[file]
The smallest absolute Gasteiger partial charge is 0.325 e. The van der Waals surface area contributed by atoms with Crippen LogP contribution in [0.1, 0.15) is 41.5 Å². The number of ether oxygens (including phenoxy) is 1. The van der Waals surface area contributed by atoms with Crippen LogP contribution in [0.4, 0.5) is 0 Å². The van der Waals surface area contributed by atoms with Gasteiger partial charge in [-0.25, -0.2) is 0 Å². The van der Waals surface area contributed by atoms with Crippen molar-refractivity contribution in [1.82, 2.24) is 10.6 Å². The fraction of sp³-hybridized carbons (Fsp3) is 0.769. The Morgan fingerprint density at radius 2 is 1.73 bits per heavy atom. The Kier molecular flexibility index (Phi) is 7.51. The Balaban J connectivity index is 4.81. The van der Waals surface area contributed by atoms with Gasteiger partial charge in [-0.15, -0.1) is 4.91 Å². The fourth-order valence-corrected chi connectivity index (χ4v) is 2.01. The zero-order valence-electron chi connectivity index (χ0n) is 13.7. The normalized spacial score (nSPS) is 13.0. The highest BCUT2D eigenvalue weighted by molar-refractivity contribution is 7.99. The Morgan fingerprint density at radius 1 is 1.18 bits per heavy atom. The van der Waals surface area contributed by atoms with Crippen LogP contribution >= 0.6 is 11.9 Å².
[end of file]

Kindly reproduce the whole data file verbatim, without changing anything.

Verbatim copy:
The smallest absolute Gasteiger partial charge is 0.325 e. The van der Waals surface area contributed by atoms with Crippen LogP contribution in [0.1, 0.15) is 41.5 Å². The number of ether oxygens (including phenoxy) is 1. The van der Waals surface area contributed by atoms with Crippen LogP contribution in [0.4, 0.5) is 0 Å². The van der Waals surface area contributed by atoms with Gasteiger partial charge in [-0.25, -0.2) is 0 Å². The van der Waals surface area contributed by atoms with Crippen molar-refractivity contribution in [1.82, 2.24) is 10.6 Å². The fraction of sp³-hybridized carbons (Fsp3) is 0.769. The Morgan fingerprint density at radius 2 is 1.73 bits per heavy atom. The Kier molecular flexibility index (Phi) is 7.51. The Balaban J connectivity index is 4.81. The van der Waals surface area contributed by atoms with Gasteiger partial charge in [-0.15, -0.1) is 4.91 Å². The fourth-order valence-corrected chi connectivity index (χ4v) is 2.01. The zero-order valence-electron chi connectivity index (χ0n) is 13.7. The normalized spacial score (nSPS) is 13.0. The highest BCUT2D eigenvalue weighted by molar-refractivity contribution is 7.99. The Morgan fingerprint density at radius 1 is 1.18 bits per heavy atom. The van der Waals surface area contributed by atoms with Crippen LogP contribution >= 0.6 is 11.9 Å².